Prairie Living

One Hot Summer

Hilda by Duane Bryers
After weeks of rain, the pin has been pulled on the hand grenade of summer in Colorado as temperatures explode into the 90s. I’d long known I’d been living a blessedly charmed life up on the mountain: Hot was August, when the number of nights I dunked my head in the shower in order to sleep cool could be counted on one hand and I didn’t use more than a fan. But June and early July on the prairie feel as stifling as those brief days and already, I’m hovering moth-like next to the air conidtion.  

I know I’m squinting down the barrel of one hot summer.
This puts me in a bit of a pickle. I want the days to be long and glorious—full of writing and food and kissing; I just don’t want them (the days) to be hot. Anything above 82 degrees makes me cranky.  Ask Greg, the man who loves way too warm days as much as a lizard. Our house has been a hot bed of heat-sharpened tempers as I try to adjust to my new climate.
Hilda by Duane Bryers
Really, I’m already hot-blooded enough; I don’t need the climate to bring me to a boil.
I’ve often said I’m a seasonal eater which to me means I eat according to weather. Short frigid days have me digging into lovely stewed meats served over cremy polenta while long hot days make me crave the taste of lime and water-rich foods, like cucumbers. This year, I find myself praying at the altar of cooling foods as I work to get my temperature and temperment down. Here are some old and some new ideas for ways to flip the finger at these oven-baked days. 
Grilled Lamb Tacos with Tzaziki + Cilantro Relish
Cilantro Relilsh
Meet my newest condiment. The relish is easy to make:  blend to a paste a cup of toasted slivered almonds with a bunch of cilantro, two cloves of garlic, half a jalapeno and the juice of 1-2 limes in a food processor.  Then fold in 4 tbsp of sour cream and 1-2 tbsp mayo.  I’ve been using the relish on lamb street tacos and as a dip for cold shrimp, but I’m pretty sure it’d be fantastic slathered on chicken for the grill. 



Watermelon Soup

Chilled melon or berry soup is salvation whenever the outdoors emulate the inside of an oven. In my version, I simply pick the ripest (seed-free) melon I can find and blend it with a bit of lime zest, lime juice, agave, salt, and fresh mint to taste. Don’t over blend the ingredients or you’ll too easily liquefy the soup, and add the mint sparingly at first. I chill the soup in the freezer so it takes on a bit of texture (think slushy) and then sip spoonful after spoonful of the purest taste of summer.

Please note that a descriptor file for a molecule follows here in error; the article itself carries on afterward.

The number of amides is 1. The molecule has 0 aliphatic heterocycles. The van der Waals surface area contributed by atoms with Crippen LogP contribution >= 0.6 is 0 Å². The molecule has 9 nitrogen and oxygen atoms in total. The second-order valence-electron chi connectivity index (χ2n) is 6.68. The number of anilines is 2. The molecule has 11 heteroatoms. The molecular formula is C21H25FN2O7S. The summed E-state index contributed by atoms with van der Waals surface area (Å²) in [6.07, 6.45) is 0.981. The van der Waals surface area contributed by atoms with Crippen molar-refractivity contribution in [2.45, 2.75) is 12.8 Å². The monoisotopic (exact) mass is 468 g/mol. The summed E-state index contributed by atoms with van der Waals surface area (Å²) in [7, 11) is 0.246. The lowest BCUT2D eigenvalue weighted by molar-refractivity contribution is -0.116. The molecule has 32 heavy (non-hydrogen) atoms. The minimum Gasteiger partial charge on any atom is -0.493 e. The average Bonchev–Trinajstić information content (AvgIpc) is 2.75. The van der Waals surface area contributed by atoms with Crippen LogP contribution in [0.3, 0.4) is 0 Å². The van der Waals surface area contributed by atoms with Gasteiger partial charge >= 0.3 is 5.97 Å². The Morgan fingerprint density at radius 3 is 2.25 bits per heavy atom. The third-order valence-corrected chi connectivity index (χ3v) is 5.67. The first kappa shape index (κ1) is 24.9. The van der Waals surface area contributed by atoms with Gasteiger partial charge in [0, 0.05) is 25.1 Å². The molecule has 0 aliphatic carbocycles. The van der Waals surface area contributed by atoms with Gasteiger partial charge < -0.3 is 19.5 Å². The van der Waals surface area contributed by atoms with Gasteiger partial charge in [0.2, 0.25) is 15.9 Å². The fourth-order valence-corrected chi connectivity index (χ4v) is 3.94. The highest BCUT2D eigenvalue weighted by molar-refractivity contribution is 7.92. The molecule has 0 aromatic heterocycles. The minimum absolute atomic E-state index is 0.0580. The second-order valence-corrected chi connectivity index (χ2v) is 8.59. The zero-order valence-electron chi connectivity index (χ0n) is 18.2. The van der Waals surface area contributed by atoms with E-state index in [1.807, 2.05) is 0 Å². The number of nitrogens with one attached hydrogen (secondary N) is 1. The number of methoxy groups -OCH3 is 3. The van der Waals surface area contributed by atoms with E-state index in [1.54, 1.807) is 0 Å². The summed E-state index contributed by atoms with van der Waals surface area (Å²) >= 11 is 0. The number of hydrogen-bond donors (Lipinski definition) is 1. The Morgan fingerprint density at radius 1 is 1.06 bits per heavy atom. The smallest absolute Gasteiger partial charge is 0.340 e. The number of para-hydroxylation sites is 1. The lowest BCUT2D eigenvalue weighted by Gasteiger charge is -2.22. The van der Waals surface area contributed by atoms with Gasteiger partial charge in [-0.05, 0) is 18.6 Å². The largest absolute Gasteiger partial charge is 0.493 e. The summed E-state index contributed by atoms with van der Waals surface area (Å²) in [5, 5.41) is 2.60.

Pickled Veg
I got the pickle bug after n I made Cochinita Pibil for the first time, a lovely dish of slow-roasted pork topped with pickled red onions.  The smokiness of the ancho-rubbed meat marries perfectly with the tart, lime-pickled onion. The result is something greater than its part (which are already pretty fabulous)—a meal that is, indeed, worth shooting the cook for.   I always have a container of pickled red onions in the fridge and add them not only to pork tacos, but use them to enliven fresh veg salads like slaws made from raw kale and coconut or bacon, broccoli, and cranberry
This year, one of the pluses of prairie living is that I have a cool basement, a place where I can store food.  By September, it should be full of pickled things from my own garden:  radishes, jalapenos and cucumbers spiced with peppers. 
Home Made Ice Cream
Nancy’s Ice Cream, Cherries, & Olive Oil
Photo:  Nancy Grosso
What’s happier than making your own ice cream?  Those of us who are old enough remember the hand crank machines and summers when all the kids took turns at the churn.  It seemed like hours before we were served bowls of fresh peach or vanilla ice cream but the time and labor made it the best we’d ever had.  In more modern times, with so many affordable automatic makers on the market, it’s easier than ever to make ice cream.  This is one sure way to forgive the summer its heat.  Today I’ll be making a simple strawberry ice cream in a freezer bowl attachment fitted to my kitchen aid for my niece Ava, who is coming with her parents for 4th of July.  We’ll start by mixing the cream with a little milk and eggs and sugar before pouring it into the already spinning blender.  The berries are added near the end and the ice cream is best eaten just out of the mixer, when it’s cold, but still soft and velvety. 
For an additional wow, drizzle the ice cream with very good extra virgin olive oil and salt. I learned this trick from my sister Nancy, a fabulous and enthusiastic cook.  Try it. Your mind will be blown. I guarantee it.
Part of learning to love my new life is about learning to embrace what’s unfamilair (and hence, what’s uncomfortable).  By reaching for foods that make me feel better, I soothe my prickly skin and ground my days in a grace, that’s not easy perhaps, but which connects me deeper to unique rhythm of these days. 
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